The thread module has been renamed to _thread in Python 3.0. The 2to3 tool will automatically adapt imports when converting your sources to 3.0; however, you should consider using the high-level threading module instead.
This module provides low-level primitives for working with multiple threads (also called light-weight processes or tasks) — multiple threads of control sharing their global data space. For synchronization, simple locks (also called mutexes or binary semaphores) are provided. The threading module provides an easier to use and higher-level threading API built on top of this module.
The module is optional. It is supported on Windows, Linux, SGI IRIX, Solaris 2.x, as well as on systems that have a POSIX thread (a.k.a. “pthread”) implementation. For systems lacking the thread module, the dummy_thread module is available. It duplicates this module’s interface and can be used as a drop-in replacement.
It defines the following constant and functions:
Raise a KeyboardInterrupt exception in the main thread. A subthread can use this function to interrupt the main thread.
New in version 2.3.
Return the thread stack size used when creating new threads. The optional size argument specifies the stack size to be used for subsequently created threads, and must be 0 (use platform or configured default) or a positive integer value of at least 32,768 (32kB). If changing the thread stack size is unsupported, the error exception is raised. If the specified stack size is invalid, a ValueError is raised and the stack size is unmodified. 32kB is currently the minimum supported stack size value to guarantee sufficient stack space for the interpreter itself. Note that some platforms may have particular restrictions on values for the stack size, such as requiring a minimum stack size > 32kB or requiring allocation in multiples of the system memory page size - platform documentation should be referred to for more information (4kB pages are common; using multiples of 4096 for the stack size is the suggested approach in the absence of more specific information). Availability: Windows, systems with POSIX threads.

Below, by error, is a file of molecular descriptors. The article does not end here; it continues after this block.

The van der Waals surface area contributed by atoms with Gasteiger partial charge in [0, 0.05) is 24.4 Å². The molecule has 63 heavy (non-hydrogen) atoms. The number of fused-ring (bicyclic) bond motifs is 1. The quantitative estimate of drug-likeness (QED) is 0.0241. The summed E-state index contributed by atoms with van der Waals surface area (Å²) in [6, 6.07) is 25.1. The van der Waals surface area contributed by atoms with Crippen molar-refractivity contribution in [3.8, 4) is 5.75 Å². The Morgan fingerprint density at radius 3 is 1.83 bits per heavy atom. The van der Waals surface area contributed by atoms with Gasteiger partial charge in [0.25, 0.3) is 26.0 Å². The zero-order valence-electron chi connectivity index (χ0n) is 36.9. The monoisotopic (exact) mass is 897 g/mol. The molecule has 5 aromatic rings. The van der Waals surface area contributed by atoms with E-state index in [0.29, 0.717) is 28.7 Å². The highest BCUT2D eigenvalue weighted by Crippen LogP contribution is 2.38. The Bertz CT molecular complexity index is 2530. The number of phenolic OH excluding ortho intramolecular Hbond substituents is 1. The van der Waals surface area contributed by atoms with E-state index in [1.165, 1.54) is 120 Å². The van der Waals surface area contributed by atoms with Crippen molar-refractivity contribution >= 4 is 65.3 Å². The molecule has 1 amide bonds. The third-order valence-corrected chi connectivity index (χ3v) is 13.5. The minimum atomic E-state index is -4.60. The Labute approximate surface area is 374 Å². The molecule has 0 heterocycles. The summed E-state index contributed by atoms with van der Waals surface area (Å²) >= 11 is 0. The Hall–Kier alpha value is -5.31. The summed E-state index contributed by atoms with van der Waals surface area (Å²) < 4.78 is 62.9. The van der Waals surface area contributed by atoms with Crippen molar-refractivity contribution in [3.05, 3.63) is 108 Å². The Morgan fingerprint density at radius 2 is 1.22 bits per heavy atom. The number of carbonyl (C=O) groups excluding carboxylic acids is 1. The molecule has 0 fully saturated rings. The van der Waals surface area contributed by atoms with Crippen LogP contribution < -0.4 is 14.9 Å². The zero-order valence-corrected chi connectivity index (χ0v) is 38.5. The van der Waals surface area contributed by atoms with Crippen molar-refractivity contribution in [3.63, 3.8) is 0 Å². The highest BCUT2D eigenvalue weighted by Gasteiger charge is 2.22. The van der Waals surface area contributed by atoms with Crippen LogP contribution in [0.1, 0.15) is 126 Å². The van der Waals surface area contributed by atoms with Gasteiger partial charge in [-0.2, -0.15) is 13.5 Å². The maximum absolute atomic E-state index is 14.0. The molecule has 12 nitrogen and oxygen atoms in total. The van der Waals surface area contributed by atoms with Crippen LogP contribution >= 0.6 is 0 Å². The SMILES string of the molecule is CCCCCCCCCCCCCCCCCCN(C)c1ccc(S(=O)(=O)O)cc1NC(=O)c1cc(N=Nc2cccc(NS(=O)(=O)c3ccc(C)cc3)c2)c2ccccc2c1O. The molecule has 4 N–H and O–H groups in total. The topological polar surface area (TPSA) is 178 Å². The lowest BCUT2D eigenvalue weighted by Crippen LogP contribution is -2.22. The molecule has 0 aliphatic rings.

New in version 2.5.
Lock objects have the following methods:
In addition to these methods, lock objects can also be used via the with statement, e.g.:
import thread a_lock = thread.allocate_lock() with a_lock: print "a_lock is locked while this executes"
It is not possible to interrupt the acquire() method on a lock — the KeyboardInterrupt exception will happen after the lock has been acquired.
When the main thread exits, it is system defined whether the other threads survive. On SGI IRIX using the native thread implementation, they survive. On most other systems, they are killed without executing try ... finally clauses or executing object destructors.